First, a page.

Your uncle is building a new house. He is going to sell his present house and a large part of his land. I wish I had something interesting to write, but I have no genius and imagination to supply anything of the kind. So, with my love to you all, I subscribe myself as ever

Your affectionate father, N. P.

Don't let Rose forget me.

--The "cough" above spoken of was an attack of whooping-cough, which had seized upon the entire family several weeks before. and partly to promote convalescence from which it was that the visit to the Isle of Man had been projected. Mrs. Hawthorne had been afflicted with bronchial troubles soon after her arrival in England, and was never free from them so long as she remained there; and they led to her making a prolonged visit to Lisbon and Madeira during part of the two following years; taking her two daughters with her, and leaving the boy with his father.

The next month (August) Hawthorne and his wife saw the cricket-match of Liverpool vs. Derbyshire, and Mrs. Hawthorne wrote to her father the following amusing description of it. No doubt cricket must seem a very abstruse game to those who behold it for the first time.

"The last thing that happened was Mr. Hawthorne's and my going to see a cricket match between Liverpool and Derbyshire. We sat in the carriage, and looked out upon a perfectly level plain of eight or nine acres,--a smooth, sunny, velvet lawn. In the midst of it the two wickets were erected at the distance apart of twenty or thirty feet, each composed of three sticks, with another stick laid transversely. The cricketers were all dressed in pale buff wash-leather or felt doublet and hose, with boots of duck and buff leather in strips over the instep; and those who stood before each wicket with a bat in hand were guarded from the severe blows of the ball by a peculiar coat-of-mail reaching from the ankles above the knee. This shin-guard was made of buff leather) very much like a child's sun-bonnet; but instead of pasteboard sewed in, it is thickly padded with wool, and I do not know but a thin wooden board or whale-bone besides,--making the limb look very clumsy. At each wicket stood, therefore, a well-padded man with a bat. Behind him and each wicket stood another man who threw the ball and tried to knock down the wicket, which the man with the bat was studious to prevent. In a vast circle from these four stood, I believe, eight men,--at exact distances from one another, who were to catch the ball when a bat sent it off from either wicket. If the man with the bat was so fortunate as to drive it to a great distance, he and the other batman ran from one wicket to another; and just as many times as they could exchange places, so much the better for them, f-or each time counts one in the game. We alighted from the carriage, and went into the plain, and finally sat down under a tent, where were some ladies and gentlemen, or, more properly, respectable men and women; for in England there is great discrimination used in this nomenclature. If a batman hits the ball before it reaches the ground, and strikes it into the air, and it is caught by one of the outstanders, there is a loss. Once a young man who had been a bat-man and had failed to defend his wicket exclaimed near me, as an outstander caught the ball from the clouds, "Ah, what a shame,--and one of our own men too!" So it seemed that this man was obliged to play against himself in such circumstances. I was astonished, all the time, to see the want of animation in the players. They lounged along after the ball upon the ground, as if they were taking an evening stroll, with a sort of Oriental languor."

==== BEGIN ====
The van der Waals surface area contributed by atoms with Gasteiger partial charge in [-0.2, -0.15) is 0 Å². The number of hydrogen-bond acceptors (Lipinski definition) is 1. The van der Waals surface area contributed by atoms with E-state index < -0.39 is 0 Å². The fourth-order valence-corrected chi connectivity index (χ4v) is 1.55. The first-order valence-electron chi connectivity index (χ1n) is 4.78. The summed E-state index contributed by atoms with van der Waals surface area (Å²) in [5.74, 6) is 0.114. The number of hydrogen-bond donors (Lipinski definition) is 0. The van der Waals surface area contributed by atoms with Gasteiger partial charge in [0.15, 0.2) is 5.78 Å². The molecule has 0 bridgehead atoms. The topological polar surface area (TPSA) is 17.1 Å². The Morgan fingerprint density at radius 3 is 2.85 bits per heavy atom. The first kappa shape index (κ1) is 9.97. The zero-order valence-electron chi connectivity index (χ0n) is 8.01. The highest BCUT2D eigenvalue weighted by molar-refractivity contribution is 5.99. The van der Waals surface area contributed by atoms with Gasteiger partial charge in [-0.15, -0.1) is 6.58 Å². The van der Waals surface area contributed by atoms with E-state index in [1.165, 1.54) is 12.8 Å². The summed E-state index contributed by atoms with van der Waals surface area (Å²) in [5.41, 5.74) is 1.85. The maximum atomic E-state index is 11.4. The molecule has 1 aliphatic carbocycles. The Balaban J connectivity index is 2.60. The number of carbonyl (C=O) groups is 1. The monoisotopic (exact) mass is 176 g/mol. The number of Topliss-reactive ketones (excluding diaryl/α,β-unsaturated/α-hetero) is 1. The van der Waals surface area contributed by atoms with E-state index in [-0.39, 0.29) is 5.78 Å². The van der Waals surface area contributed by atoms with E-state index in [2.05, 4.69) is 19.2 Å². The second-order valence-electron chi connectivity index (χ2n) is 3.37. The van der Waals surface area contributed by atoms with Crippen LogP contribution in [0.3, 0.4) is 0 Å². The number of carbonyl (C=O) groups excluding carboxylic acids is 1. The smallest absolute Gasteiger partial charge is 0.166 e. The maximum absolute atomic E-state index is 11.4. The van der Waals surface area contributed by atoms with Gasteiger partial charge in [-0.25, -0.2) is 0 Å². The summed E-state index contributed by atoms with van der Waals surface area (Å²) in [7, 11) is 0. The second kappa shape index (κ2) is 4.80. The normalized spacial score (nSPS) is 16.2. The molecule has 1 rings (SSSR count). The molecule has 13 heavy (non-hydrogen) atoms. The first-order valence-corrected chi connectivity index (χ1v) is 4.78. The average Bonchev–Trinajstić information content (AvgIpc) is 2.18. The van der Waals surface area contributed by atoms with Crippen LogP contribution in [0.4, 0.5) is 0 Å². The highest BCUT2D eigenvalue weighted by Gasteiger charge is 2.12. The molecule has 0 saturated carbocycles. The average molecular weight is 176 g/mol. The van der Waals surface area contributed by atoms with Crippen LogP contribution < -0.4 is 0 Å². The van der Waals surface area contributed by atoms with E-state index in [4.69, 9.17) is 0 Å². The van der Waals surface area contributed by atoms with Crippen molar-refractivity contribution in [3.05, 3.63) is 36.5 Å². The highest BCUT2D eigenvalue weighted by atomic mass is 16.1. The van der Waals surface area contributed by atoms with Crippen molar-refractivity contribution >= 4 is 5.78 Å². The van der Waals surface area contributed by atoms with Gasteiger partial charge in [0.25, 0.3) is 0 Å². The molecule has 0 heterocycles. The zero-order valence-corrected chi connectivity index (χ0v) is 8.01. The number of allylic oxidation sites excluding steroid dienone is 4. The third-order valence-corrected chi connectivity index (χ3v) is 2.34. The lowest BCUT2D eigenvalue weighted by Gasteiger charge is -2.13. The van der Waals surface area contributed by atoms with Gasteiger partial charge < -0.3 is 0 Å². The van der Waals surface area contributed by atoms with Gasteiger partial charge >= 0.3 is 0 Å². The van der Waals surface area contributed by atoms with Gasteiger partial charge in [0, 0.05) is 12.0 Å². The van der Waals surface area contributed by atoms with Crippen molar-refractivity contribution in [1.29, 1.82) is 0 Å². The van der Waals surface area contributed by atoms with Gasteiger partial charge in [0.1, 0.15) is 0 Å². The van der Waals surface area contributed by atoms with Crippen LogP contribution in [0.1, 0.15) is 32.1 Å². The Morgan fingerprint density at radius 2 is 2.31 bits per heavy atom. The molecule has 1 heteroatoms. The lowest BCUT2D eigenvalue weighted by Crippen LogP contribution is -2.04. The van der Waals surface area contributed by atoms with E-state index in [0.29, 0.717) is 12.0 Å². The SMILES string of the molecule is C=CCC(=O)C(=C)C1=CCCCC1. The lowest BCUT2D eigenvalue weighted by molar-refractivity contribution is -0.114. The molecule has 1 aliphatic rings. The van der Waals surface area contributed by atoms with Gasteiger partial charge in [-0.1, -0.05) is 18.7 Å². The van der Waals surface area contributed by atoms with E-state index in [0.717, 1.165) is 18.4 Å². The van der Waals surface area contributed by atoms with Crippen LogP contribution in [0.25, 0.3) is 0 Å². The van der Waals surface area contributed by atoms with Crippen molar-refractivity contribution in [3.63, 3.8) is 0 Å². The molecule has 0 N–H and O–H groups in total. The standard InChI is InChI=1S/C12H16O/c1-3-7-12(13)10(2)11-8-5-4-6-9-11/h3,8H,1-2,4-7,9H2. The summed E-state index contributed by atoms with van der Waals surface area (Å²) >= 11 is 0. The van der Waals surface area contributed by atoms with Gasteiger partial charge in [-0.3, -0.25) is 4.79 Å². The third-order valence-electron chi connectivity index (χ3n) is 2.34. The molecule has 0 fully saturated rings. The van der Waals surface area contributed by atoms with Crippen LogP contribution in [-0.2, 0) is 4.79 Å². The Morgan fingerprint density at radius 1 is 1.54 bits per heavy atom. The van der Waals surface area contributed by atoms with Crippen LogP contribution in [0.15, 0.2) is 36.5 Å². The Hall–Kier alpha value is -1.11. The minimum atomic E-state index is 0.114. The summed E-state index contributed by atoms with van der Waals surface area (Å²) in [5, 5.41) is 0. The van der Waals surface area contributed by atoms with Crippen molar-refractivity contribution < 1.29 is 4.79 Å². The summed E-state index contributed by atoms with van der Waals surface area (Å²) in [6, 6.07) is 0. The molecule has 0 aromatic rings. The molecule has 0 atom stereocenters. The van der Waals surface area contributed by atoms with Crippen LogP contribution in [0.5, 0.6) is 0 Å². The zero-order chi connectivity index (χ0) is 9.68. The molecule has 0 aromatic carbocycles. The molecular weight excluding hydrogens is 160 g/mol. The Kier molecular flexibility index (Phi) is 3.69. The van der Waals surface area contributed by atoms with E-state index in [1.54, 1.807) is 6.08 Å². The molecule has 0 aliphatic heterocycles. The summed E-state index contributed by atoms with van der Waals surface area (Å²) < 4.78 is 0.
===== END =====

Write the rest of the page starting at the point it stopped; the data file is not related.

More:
--Here is another passage which should gratify English people, though it may be surmised that few of them could lay their hands upon their hearts and swear that Mrs. Hawthorne bad not been exceptionally fortunate in her experience of the native English orthoepy.